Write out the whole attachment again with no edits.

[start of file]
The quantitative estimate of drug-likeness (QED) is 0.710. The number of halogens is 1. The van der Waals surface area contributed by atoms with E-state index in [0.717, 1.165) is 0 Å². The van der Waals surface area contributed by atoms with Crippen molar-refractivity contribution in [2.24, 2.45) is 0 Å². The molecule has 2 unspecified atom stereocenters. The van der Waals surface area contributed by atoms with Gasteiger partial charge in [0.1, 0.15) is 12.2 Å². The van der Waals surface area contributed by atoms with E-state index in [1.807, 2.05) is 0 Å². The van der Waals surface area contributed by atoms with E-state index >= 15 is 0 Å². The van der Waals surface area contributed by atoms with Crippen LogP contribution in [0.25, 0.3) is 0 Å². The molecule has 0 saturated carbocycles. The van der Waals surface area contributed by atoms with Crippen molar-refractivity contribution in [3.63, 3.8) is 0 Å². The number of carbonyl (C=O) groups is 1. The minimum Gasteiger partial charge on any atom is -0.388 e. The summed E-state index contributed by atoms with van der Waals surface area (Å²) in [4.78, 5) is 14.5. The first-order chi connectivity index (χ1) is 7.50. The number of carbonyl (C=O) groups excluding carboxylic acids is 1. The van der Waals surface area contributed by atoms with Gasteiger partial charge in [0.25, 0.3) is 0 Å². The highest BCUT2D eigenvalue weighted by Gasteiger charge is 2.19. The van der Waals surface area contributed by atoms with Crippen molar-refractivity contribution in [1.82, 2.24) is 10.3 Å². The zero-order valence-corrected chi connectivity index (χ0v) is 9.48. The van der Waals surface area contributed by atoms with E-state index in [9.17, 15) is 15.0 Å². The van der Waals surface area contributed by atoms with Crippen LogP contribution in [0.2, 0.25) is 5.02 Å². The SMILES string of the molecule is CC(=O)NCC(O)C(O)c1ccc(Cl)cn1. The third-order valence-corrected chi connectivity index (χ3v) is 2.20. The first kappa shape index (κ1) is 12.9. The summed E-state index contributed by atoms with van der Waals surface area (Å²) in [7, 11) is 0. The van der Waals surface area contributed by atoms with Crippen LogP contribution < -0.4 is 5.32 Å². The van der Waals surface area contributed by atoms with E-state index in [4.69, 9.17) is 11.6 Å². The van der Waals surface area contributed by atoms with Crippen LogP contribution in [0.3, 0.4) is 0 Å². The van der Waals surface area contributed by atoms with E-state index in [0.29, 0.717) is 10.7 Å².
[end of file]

The quantitative estimate of drug-likeness (QED) is 0.710. The number of halogens is 1. The van der Waals surface area contributed by atoms with E-state index in [0.717, 1.165) is 0 Å². The van der Waals surface area contributed by atoms with Crippen molar-refractivity contribution in [2.24, 2.45) is 0 Å². The molecule has 2 unspecified atom stereocenters. The van der Waals surface area contributed by atoms with Gasteiger partial charge in [0.1, 0.15) is 12.2 Å². The van der Waals surface area contributed by atoms with E-state index in [1.807, 2.05) is 0 Å². The van der Waals surface area contributed by atoms with E-state index >= 15 is 0 Å². The van der Waals surface area contributed by atoms with Crippen LogP contribution in [0.25, 0.3) is 0 Å². The molecule has 0 saturated carbocycles. The van der Waals surface area contributed by atoms with Crippen molar-refractivity contribution in [3.63, 3.8) is 0 Å². The number of carbonyl (C=O) groups is 1. The minimum Gasteiger partial charge on any atom is -0.388 e. The summed E-state index contributed by atoms with van der Waals surface area (Å²) in [4.78, 5) is 14.5. The first-order chi connectivity index (χ1) is 7.50. The number of carbonyl (C=O) groups excluding carboxylic acids is 1. The van der Waals surface area contributed by atoms with Gasteiger partial charge in [0.25, 0.3) is 0 Å². The highest BCUT2D eigenvalue weighted by Gasteiger charge is 2.19. The van der Waals surface area contributed by atoms with Crippen molar-refractivity contribution in [1.82, 2.24) is 10.3 Å². The zero-order valence-corrected chi connectivity index (χ0v) is 9.48. The van der Waals surface area contributed by atoms with E-state index in [9.17, 15) is 15.0 Å². The van der Waals surface area contributed by atoms with Crippen LogP contribution in [0.2, 0.25) is 5.02 Å². The SMILES string of the molecule is CC(=O)NCC(O)C(O)c1ccc(Cl)cn1. The third-order valence-corrected chi connectivity index (χ3v) is 2.20. The first kappa shape index (κ1) is 12.9. The summed E-state index contributed by atoms with van der Waals surface area (Å²) in [7, 11) is 0. The van der Waals surface area contributed by atoms with Crippen LogP contribution < -0.4 is 5.32 Å². The van der Waals surface area contributed by atoms with E-state index in [4.69, 9.17) is 11.6 Å². The van der Waals surface area contributed by atoms with Crippen LogP contribution in [0.3, 0.4) is 0 Å². The van der Waals surface area contributed by atoms with E-state index in [0.29, 0.717) is 10.7 Å².